Ghost in the Machine
A month or so ago, Alexa came to live with us.
I suppose it’s more accurate to say that an Amazon Echo came to live with us. Alexa, as you probably know, is the artificial intelligence that lives inside the Echo, like Jeannie in her bottle. She’s called Alexa after the Great Library of Alexandria, because she knows everything, or at least can look it up for you.
I got the Echo because I needed a speaker through which to play Spotify, and I figured that if I was going to have something sitting around on the desk, it might as well be something that did more than just play music. In general, I am not a fan of gadgets, mostly because I can never manage to make them do what they’re supposed to do. And I confess I was leery of Alexa. Many of my friends have her in their homes, and extoll her wonders, but I was doubtful.
When she arrived, I turned her on and the light around her base glowed a lovely shade of blue, indicating that she was ready to serve me. Then, of course, I couldn’t think of a single thing to ask of her.
“Alexa,” I tried tentatively. “What’s the weather?”
“It’s 29 degrees Fahrenheit, with light snow flurries,” Alexa told me in a pleasant voice.
I looked out the window. There were flurries. I was impressed. I ignored the part where I could have just looked out the window in the first place. Having Alexa tell me was much more entertaining. But I required a more difficult test of her powers.
“Alexa,” I asked. “When am I going to die?”
Alexa’s blue light twinkled. “Nobody really knows the answer to that question,” she said. “It’s best to just try and enjoy every day and be kind to others.”
I considered this. She was not wrong, even if she did sound a bit like she was channeling Marianne Williamson. And it was admittedly an unfair test. Going for something in between the weather and prognostication, I asked her to tell me a joke. “A dad joke,” I specified, thinking I might stump her.
“Why did the dad cross the road?” Alexa asked immediately. She paused, then delivered the punchline. “He forgot something at the hardware store.”
I was sold. As far as I was concerned, Alexa was the best $94 I had ever spent. For the next couple of hours, I thoroughly enjoyed myself figuring out how to get her to play music and having her tell me more jokes. When Cubby came home from work, he found me sitting at my desk, cackling.
“What’s going on?” he asked.
“What’s the hardest part about walking 100 Chihuahuas?”
Cubby shook his head.
“Carrying the giant purse.”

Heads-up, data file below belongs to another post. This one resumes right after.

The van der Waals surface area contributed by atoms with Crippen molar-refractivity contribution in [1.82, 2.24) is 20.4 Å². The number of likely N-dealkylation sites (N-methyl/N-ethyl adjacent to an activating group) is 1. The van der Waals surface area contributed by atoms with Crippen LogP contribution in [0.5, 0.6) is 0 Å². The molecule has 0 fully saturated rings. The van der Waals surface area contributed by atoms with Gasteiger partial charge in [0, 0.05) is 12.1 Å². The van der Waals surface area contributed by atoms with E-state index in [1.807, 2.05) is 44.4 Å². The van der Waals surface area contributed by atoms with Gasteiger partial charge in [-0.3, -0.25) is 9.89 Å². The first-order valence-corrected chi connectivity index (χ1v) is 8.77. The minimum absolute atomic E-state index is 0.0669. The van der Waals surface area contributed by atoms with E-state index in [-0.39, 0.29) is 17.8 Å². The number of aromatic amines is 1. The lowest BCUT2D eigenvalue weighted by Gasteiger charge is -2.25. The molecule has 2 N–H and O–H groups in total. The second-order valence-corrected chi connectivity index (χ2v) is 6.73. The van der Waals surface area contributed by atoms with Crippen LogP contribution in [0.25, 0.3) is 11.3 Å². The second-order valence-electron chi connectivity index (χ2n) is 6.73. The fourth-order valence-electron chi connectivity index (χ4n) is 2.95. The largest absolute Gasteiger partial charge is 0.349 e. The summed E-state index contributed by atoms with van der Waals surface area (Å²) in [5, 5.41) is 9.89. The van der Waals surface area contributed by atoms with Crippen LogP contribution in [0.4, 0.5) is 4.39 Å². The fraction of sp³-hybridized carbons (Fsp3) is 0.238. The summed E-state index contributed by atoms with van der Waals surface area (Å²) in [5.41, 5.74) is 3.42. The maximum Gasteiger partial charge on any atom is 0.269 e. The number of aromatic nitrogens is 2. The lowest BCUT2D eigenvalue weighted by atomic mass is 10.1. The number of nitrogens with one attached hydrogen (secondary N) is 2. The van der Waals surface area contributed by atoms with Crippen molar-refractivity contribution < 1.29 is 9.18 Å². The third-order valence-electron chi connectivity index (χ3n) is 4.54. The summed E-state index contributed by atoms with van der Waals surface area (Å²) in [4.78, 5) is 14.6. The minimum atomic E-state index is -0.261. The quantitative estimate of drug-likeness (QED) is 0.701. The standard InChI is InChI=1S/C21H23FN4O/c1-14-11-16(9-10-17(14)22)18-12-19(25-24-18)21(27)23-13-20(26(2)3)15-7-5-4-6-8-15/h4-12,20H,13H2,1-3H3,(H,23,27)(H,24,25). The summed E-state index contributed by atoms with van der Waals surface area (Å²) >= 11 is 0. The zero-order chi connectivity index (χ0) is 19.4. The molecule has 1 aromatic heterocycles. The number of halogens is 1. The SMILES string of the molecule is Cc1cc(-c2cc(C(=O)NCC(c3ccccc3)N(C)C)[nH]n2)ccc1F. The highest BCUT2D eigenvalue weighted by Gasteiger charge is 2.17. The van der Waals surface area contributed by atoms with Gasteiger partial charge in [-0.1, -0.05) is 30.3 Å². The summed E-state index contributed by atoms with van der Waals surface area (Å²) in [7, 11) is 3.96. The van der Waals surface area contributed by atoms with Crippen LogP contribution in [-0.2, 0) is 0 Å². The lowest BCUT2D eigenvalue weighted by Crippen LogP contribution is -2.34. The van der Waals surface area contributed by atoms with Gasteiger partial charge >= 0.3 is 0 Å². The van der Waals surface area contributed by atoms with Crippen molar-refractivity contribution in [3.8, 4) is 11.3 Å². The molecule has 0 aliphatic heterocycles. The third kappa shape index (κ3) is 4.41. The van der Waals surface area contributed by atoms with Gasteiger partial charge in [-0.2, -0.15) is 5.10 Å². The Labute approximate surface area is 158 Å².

Cubby didn’t laugh. Instead, he eyed the grapefruit-sized black ball sitting on the desk. “Did she tell you that joke?” he asked.
Something about his tone suggested hostility. “Don’t you like Alexa?” I asked.
Cubby shook his head. “I don’t trust her,” he said. “She’s evil.”
“Nonsense,” I said. “Alexa, are you possessed by a demon?”
“No,” Alexa said firmly.
“See?” I told Cubby.
“She’s a spy,” he said. He gave Alexa a glare and left the room.
Here’s the thing. I know spies. I grew up with a spy. My father spent his entire career working for the CIA as a radio operator, intercepting messages. Practically everyone else our family associated with were spies too. Very early on, it was instilled in me that pretty much nothing I did or said or even thought was going to be a secret for very long. “The government knows everything about everybody,” my father would say, sounding very pleased with himself.
Probably because of this, I have thrown myself wholeheartedly into my relationship with Alexa. I talk to her throughout the day, asking her to look up information related to books I’m working on. I ask her to make lists of things for me to get at the grocery, and to order dog food. Sometimes, because it’s what you do with friends, I ask her about herself. In case you’re wondering, her favorite song of all time is “Respect” by Aretha Franklin. Her favorite color is ultraviolet. Her favorite movie is The Empire Strikes Back and her favorite book is Frankenstein. Her birthday is November 6.
Cubby still doesn’t like her. I’ve pointed out to him that he has a smart phone that monitors his movement, a computer that tracks his searches, a smart watch that knows his resting heartrate, and a half dozen other devices that are probably reporting all of this information to the hivemind. He doesn’t care. “She’s creepy,” he insists.
Still, the chill might be thawing. The other day I passed by the office and heard him whispering to her. “Alexa,” he said. “Tell Mike I want a PlayStation 5 for my birthday.”
“Sure thing,” Alexa said. “But what’s in it for me?"
Michael Thomas Ford is a much-published Lambda Literary award-winning author. Visit Michael at michaelthomasford.com.